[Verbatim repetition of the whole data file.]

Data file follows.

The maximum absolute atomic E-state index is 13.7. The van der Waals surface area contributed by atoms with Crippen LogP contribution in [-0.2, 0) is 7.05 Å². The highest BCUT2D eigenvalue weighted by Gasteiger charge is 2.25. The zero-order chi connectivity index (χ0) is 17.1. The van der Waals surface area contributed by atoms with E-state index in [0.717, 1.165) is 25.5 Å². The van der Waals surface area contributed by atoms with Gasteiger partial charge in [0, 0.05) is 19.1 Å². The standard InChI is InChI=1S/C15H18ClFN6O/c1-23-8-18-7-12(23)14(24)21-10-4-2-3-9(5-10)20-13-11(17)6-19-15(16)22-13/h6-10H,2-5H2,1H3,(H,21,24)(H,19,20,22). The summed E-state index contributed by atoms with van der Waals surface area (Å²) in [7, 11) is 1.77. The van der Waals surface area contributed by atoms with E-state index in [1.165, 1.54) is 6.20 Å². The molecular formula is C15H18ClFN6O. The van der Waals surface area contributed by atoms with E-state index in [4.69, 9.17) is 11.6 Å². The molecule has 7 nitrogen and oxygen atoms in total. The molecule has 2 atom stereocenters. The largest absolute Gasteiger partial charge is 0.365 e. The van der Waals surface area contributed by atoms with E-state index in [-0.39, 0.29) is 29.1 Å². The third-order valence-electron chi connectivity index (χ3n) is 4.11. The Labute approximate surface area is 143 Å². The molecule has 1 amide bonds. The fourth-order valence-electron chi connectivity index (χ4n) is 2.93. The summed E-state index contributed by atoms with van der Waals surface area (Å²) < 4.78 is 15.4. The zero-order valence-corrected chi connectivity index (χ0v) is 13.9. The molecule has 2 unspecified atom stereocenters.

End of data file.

The maximum absolute atomic E-state index is 13.7. The van der Waals surface area contributed by atoms with Crippen LogP contribution in [-0.2, 0) is 7.05 Å². The highest BCUT2D eigenvalue weighted by Gasteiger charge is 2.25. The zero-order chi connectivity index (χ0) is 17.1. The van der Waals surface area contributed by atoms with E-state index in [0.717, 1.165) is 25.5 Å². The van der Waals surface area contributed by atoms with Gasteiger partial charge in [0, 0.05) is 19.1 Å². The standard InChI is InChI=1S/C15H18ClFN6O/c1-23-8-18-7-12(23)14(24)21-10-4-2-3-9(5-10)20-13-11(17)6-19-15(16)22-13/h6-10H,2-5H2,1H3,(H,21,24)(H,19,20,22). The summed E-state index contributed by atoms with van der Waals surface area (Å²) in [7, 11) is 1.77. The van der Waals surface area contributed by atoms with E-state index in [1.165, 1.54) is 6.20 Å². The molecular formula is C15H18ClFN6O. The van der Waals surface area contributed by atoms with E-state index in [4.69, 9.17) is 11.6 Å². The molecule has 7 nitrogen and oxygen atoms in total. The molecule has 2 atom stereocenters. The largest absolute Gasteiger partial charge is 0.365 e. The van der Waals surface area contributed by atoms with E-state index in [-0.39, 0.29) is 29.1 Å². The third-order valence-electron chi connectivity index (χ3n) is 4.11. The Labute approximate surface area is 143 Å². The molecule has 1 amide bonds. The fourth-order valence-electron chi connectivity index (χ4n) is 2.93. The summed E-state index contributed by atoms with van der Waals surface area (Å²) < 4.78 is 15.4. The zero-order valence-corrected chi connectivity index (χ0v) is 13.9. The molecule has 2 unspecified atom stereocenters.